This period’s Best Book is The Great Railway Bazaar by Paul Theroux!
Having posted my last review of the shortlisted books for the 2013 Walter Scott Historical Fiction Prize, it is time for my feature in which I give my opinion of the books on the shortlist. I have to say that 2013 is another difficult year with several excellent historical novels on the list.
Let’s begin with the ones I didn’t like as well. Although The Daughters of Mars by Thomas Kenneally tells an interesting story about nurses in World War I, it keeps such a distance from its characters that you lose some interest in what happens to them. Merivel: A Man of His Time by Rose Tremain accomplishes the same thing with its semi-comic, mocking tone.
I became more involved in Toby’s Room by Pat Barker. An important consideration for this prize is how fully realized the period and place seem to be, and in this novel that goal was accomplished. It was also accomplished in The Streets by Anthony Quinn. These were both good, solid, and interesting historical novels.
By far the two best novels, though, were the winning book, The Garden of Evening Mists by Tan Twan Eng, and Bring Up the Bodies by Hilary Mantel. They both created an entrancing world for their characters and were beautifully written. When I sat down to write this feature, my intention was to choose The Garden of Evening Mists, probably because I had read it more recently. I posted my review of that book a few months ago and of Bring Up the Bodies way back in 2012. However, rereading my original review of that book made me remember how much I was impressed by it. Therefore, I find myself unable to choose between these two books. For this year, with quite a few good books to chose from on the list, I find that the most impressive were The Garden of Evening Mists and Bring Up the Bodies.
Having finally reviewed the last book on the shortlist for the 2011 Walter Scott Prize for Historical Fiction, it is time to write this recurring feature, where I give my opinion about which book I feel deserved the award.
This was a year with several entries that were unusual and one that I felt was not actually a very good novel. Let’s start with that one, To Kill a Tsar by Andrew Williams. This novel about a plot to assassinate Tsar Alexander II was presented wrapped around an unlikely and uninteresting love story. I was never sure whether I was supposed to feel sympathy for the plotters or not. I didn’t.
The winner for that year was The Long Song by Andrea Levy. Although this is an interesting novel about the last days of slavery in Jamaica, I felt it was somewhat distancing from its characters. However, this sad story is told with humor and lightness.
Heartstone by C. J. Sansome is an entry in his Matthew Shardlake series set in Tudor England. Although this series is outstanding for its thorough immersion in the Tudor world, this novel was impeded in its effectiveness, I thought, by the subplot involving Ellen Fettiplace.
C by Thomas McCarthy is an unusual story of the life of a young man, set in the early 20th century and ending during World War I. Again, this novel, which wanders about among many different pursuits of its main character, was interesting but seemed detached from its subject, as was I.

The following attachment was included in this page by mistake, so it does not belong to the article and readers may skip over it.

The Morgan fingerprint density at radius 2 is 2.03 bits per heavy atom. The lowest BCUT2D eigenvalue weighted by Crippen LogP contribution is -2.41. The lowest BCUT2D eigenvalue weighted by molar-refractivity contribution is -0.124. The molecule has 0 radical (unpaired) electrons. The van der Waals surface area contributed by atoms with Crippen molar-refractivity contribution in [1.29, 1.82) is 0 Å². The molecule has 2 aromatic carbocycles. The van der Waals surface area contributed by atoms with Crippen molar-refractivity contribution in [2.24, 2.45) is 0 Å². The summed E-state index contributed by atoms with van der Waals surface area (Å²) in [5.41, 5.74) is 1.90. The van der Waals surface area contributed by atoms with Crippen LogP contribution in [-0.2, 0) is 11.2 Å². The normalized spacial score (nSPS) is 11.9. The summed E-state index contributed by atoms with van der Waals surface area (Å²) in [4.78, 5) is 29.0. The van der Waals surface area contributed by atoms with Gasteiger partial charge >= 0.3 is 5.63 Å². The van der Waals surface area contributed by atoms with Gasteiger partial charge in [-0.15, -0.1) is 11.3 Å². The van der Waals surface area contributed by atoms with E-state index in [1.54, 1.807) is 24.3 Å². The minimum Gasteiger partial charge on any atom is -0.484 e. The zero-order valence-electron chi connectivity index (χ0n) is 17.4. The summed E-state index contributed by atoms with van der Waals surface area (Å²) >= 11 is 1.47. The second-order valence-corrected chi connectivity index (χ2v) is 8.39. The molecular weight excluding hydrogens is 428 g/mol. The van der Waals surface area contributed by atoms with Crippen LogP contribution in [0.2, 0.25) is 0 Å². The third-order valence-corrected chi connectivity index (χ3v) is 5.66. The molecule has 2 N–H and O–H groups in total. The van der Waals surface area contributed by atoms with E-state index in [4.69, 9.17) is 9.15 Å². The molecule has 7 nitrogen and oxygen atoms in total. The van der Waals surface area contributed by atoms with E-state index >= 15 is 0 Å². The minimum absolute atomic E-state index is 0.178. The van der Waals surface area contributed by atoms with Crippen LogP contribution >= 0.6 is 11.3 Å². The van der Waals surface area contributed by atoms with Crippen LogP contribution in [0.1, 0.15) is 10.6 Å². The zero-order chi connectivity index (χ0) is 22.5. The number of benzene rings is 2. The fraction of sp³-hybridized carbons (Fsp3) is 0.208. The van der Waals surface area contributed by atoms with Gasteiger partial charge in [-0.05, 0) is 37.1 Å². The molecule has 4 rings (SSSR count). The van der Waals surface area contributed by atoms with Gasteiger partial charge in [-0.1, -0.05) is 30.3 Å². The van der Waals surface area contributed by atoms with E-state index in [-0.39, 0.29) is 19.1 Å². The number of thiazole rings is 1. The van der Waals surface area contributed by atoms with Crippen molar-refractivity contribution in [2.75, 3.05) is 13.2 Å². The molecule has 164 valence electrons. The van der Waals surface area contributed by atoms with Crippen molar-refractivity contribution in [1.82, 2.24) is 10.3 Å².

One of the most beautifully written entries for that year is Ghost Light by Joseph O’Connor. This is the story of the poet John Millington Synge and Molly Allgood. Characterization is more important in this novel than the historical setting, which I think is vital for a novel considered for an award for historical fiction.
That leaves one of my favorite books of all time, The Thousand Autumns of Jacob de Zoet by David Mitchell. This novel is set in 18th century Nagasaki, Japan, during the first opening of Japan to the West. Jacob de Zoet becomes one of the first Europeans to be allowed to set foot off the island called Dejima where all the Europeans are restricted to live. This novel was full of the flavor and customs of 18th century Japan as well as a good story about corruption in the Dutch East India Company.
Although several of the books on this year’s list are worthy of the award, my personal choice is The Thousand Autumns of Jacob de Zoet.
The Best Book of the last five is In a Strange Room by Damon Galgut!
The Best Book for this period is A Country Road, A Tree by Jo Baker!
When I began my James Tait Black Fiction Prize project late last year, I had, just coincidentally, already read three of the four shortlisted books for 2014. Having finally posted my review for the fourth, it is time for my feature where I give my opinion about which book I would have voted for.
The year 2014 has some strong entries, the weakest of which, in my opinion, is The Flamethrowers by Rachel Kushner. Although it skillfully depicts two vibrant cultures in the 1970’s, to me there seemed to be something about the main character that was not convincing, and the relationship that the novel pinned its major events on was unexplored.
I don’t think very many writers can beat Kent Haruf as a prose stylist and was happy to see his Benediction on the list. I also very much enjoyed the winning book, Harvest, by Jim Crace. It was dark and powerful. I strongly recommend both of them.
So, my opinion is simply based on the feeling that All the Birds, Singing by Evie Wyld made the biggest impression on me. Although I read it long ago, in the fall of 2014 (as I did Harvest), it is the one that sticks with me the most and that I find the most haunting. So, All the Birds, Singing is my pick for 2014.